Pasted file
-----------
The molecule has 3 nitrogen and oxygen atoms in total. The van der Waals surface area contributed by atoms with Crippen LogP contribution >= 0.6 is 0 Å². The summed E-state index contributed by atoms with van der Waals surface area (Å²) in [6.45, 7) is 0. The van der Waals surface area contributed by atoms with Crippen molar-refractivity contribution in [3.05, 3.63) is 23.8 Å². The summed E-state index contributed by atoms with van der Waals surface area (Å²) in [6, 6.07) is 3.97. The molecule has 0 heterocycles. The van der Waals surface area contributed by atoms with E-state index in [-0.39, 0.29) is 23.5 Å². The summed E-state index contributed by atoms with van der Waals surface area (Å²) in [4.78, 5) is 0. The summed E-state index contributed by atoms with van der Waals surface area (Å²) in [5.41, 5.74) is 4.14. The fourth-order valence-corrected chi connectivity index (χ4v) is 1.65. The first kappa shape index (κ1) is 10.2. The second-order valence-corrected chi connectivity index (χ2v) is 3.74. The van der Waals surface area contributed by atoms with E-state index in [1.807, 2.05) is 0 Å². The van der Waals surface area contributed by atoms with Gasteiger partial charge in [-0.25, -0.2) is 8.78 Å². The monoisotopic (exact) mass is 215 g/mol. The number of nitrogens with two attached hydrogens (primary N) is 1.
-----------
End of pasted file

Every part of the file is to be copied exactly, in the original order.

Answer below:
The molecule has 3 nitrogen and oxygen atoms in total. The van der Waals surface area contributed by atoms with Crippen LogP contribution >= 0.6 is 0 Å². The summed E-state index contributed by atoms with van der Waals surface area (Å²) in [6.45, 7) is 0. The van der Waals surface area contributed by atoms with Crippen molar-refractivity contribution in [3.05, 3.63) is 23.8 Å². The summed E-state index contributed by atoms with van der Waals surface area (Å²) in [6, 6.07) is 3.97. The molecule has 0 heterocycles. The van der Waals surface area contributed by atoms with E-state index in [-0.39, 0.29) is 23.5 Å². The summed E-state index contributed by atoms with van der Waals surface area (Å²) in [4.78, 5) is 0. The summed E-state index contributed by atoms with van der Waals surface area (Å²) in [5.41, 5.74) is 4.14. The fourth-order valence-corrected chi connectivity index (χ4v) is 1.65. The first kappa shape index (κ1) is 10.2. The second-order valence-corrected chi connectivity index (χ2v) is 3.74. The van der Waals surface area contributed by atoms with E-state index in [1.807, 2.05) is 0 Å². The van der Waals surface area contributed by atoms with Gasteiger partial charge in [-0.25, -0.2) is 8.78 Å². The monoisotopic (exact) mass is 215 g/mol. The number of nitrogens with two attached hydrogens (primary N) is 1.